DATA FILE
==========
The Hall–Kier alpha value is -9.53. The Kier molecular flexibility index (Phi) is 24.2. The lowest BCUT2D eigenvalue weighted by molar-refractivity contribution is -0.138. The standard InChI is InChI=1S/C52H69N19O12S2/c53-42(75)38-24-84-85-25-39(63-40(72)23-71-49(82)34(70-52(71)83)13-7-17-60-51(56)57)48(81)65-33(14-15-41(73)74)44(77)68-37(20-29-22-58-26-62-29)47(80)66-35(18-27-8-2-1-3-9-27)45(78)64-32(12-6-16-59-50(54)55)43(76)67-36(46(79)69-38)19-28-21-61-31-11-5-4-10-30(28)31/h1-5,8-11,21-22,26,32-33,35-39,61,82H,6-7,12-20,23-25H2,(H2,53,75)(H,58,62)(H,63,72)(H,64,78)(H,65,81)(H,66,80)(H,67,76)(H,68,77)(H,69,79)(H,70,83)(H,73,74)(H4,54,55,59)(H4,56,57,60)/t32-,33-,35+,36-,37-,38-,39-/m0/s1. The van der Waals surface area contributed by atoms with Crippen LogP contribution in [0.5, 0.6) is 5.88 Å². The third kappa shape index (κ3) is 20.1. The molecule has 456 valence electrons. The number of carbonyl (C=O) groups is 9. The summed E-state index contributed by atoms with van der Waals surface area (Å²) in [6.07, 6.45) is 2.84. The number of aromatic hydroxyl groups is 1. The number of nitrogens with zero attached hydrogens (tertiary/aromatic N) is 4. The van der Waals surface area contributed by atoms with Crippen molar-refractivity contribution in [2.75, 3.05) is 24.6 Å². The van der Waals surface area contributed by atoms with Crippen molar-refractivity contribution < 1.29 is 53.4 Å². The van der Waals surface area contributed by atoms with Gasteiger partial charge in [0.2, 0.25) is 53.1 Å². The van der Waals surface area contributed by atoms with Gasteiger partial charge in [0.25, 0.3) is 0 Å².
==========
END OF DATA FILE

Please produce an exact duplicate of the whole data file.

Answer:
The Hall–Kier alpha value is -9.53. The Kier molecular flexibility index (Phi) is 24.2. The lowest BCUT2D eigenvalue weighted by molar-refractivity contribution is -0.138. The standard InChI is InChI=1S/C52H69N19O12S2/c53-42(75)38-24-84-85-25-39(63-40(72)23-71-49(82)34(70-52(71)83)13-7-17-60-51(56)57)48(81)65-33(14-15-41(73)74)44(77)68-37(20-29-22-58-26-62-29)47(80)66-35(18-27-8-2-1-3-9-27)45(78)64-32(12-6-16-59-50(54)55)43(76)67-36(46(79)69-38)19-28-21-61-31-11-5-4-10-30(28)31/h1-5,8-11,21-22,26,32-33,35-39,61,82H,6-7,12-20,23-25H2,(H2,53,75)(H,58,62)(H,63,72)(H,64,78)(H,65,81)(H,66,80)(H,67,76)(H,68,77)(H,69,79)(H,70,83)(H,73,74)(H4,54,55,59)(H4,56,57,60)/t32-,33-,35+,36-,37-,38-,39-/m0/s1. The van der Waals surface area contributed by atoms with Crippen LogP contribution in [0.5, 0.6) is 5.88 Å². The third kappa shape index (κ3) is 20.1. The molecule has 456 valence electrons. The number of carbonyl (C=O) groups is 9. The summed E-state index contributed by atoms with van der Waals surface area (Å²) in [6.07, 6.45) is 2.84. The number of aromatic hydroxyl groups is 1. The number of nitrogens with zero attached hydrogens (tertiary/aromatic N) is 4. The van der Waals surface area contributed by atoms with Crippen molar-refractivity contribution in [2.75, 3.05) is 24.6 Å². The van der Waals surface area contributed by atoms with Crippen molar-refractivity contribution < 1.29 is 53.4 Å². The van der Waals surface area contributed by atoms with Gasteiger partial charge in [0.2, 0.25) is 53.1 Å². The van der Waals surface area contributed by atoms with Gasteiger partial charge in [0.25, 0.3) is 0 Å².